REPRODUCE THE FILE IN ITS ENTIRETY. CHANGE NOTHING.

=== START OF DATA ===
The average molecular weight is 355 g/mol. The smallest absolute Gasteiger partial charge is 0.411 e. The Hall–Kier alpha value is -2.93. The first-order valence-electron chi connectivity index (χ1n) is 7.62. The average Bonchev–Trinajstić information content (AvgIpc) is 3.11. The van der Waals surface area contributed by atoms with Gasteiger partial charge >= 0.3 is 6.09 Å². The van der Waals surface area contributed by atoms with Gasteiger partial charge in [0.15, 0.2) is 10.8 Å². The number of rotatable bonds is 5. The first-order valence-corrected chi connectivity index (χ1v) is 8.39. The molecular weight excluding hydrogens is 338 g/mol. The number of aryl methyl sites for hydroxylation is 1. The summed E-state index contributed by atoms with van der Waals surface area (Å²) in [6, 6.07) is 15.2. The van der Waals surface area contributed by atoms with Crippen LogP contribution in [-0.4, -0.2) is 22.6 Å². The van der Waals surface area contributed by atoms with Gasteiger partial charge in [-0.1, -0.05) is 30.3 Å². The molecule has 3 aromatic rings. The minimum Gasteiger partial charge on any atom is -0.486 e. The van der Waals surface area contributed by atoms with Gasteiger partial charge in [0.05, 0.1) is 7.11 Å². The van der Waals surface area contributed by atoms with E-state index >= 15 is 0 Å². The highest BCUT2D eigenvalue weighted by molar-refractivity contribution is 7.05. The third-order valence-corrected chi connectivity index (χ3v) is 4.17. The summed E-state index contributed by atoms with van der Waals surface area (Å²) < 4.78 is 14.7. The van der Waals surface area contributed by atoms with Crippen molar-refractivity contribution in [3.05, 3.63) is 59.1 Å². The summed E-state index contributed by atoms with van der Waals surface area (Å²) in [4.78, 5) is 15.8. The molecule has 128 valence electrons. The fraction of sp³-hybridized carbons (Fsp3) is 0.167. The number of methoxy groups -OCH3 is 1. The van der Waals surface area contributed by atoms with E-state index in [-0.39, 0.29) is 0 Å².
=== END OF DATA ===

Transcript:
The average molecular weight is 355 g/mol. The smallest absolute Gasteiger partial charge is 0.411 e. The Hall–Kier alpha value is -2.93. The first-order valence-electron chi connectivity index (χ1n) is 7.62. The average Bonchev–Trinajstić information content (AvgIpc) is 3.11. The van der Waals surface area contributed by atoms with Gasteiger partial charge >= 0.3 is 6.09 Å². The van der Waals surface area contributed by atoms with Gasteiger partial charge in [0.15, 0.2) is 10.8 Å². The number of rotatable bonds is 5. The first-order valence-corrected chi connectivity index (χ1v) is 8.39. The molecular weight excluding hydrogens is 338 g/mol. The number of aryl methyl sites for hydroxylation is 1. The summed E-state index contributed by atoms with van der Waals surface area (Å²) in [6, 6.07) is 15.2. The van der Waals surface area contributed by atoms with Crippen LogP contribution in [-0.4, -0.2) is 22.6 Å². The van der Waals surface area contributed by atoms with Gasteiger partial charge in [-0.1, -0.05) is 30.3 Å². The molecule has 3 aromatic rings. The minimum Gasteiger partial charge on any atom is -0.486 e. The van der Waals surface area contributed by atoms with Gasteiger partial charge in [0.05, 0.1) is 7.11 Å². The van der Waals surface area contributed by atoms with E-state index >= 15 is 0 Å². The highest BCUT2D eigenvalue weighted by molar-refractivity contribution is 7.05. The third-order valence-corrected chi connectivity index (χ3v) is 4.17. The summed E-state index contributed by atoms with van der Waals surface area (Å²) < 4.78 is 14.7. The van der Waals surface area contributed by atoms with Crippen molar-refractivity contribution in [3.05, 3.63) is 59.1 Å². The summed E-state index contributed by atoms with van der Waals surface area (Å²) in [4.78, 5) is 15.8. The molecule has 128 valence electrons. The fraction of sp³-hybridized carbons (Fsp3) is 0.167. The number of methoxy groups -OCH3 is 1. The van der Waals surface area contributed by atoms with E-state index in [-0.39, 0.29) is 0 Å².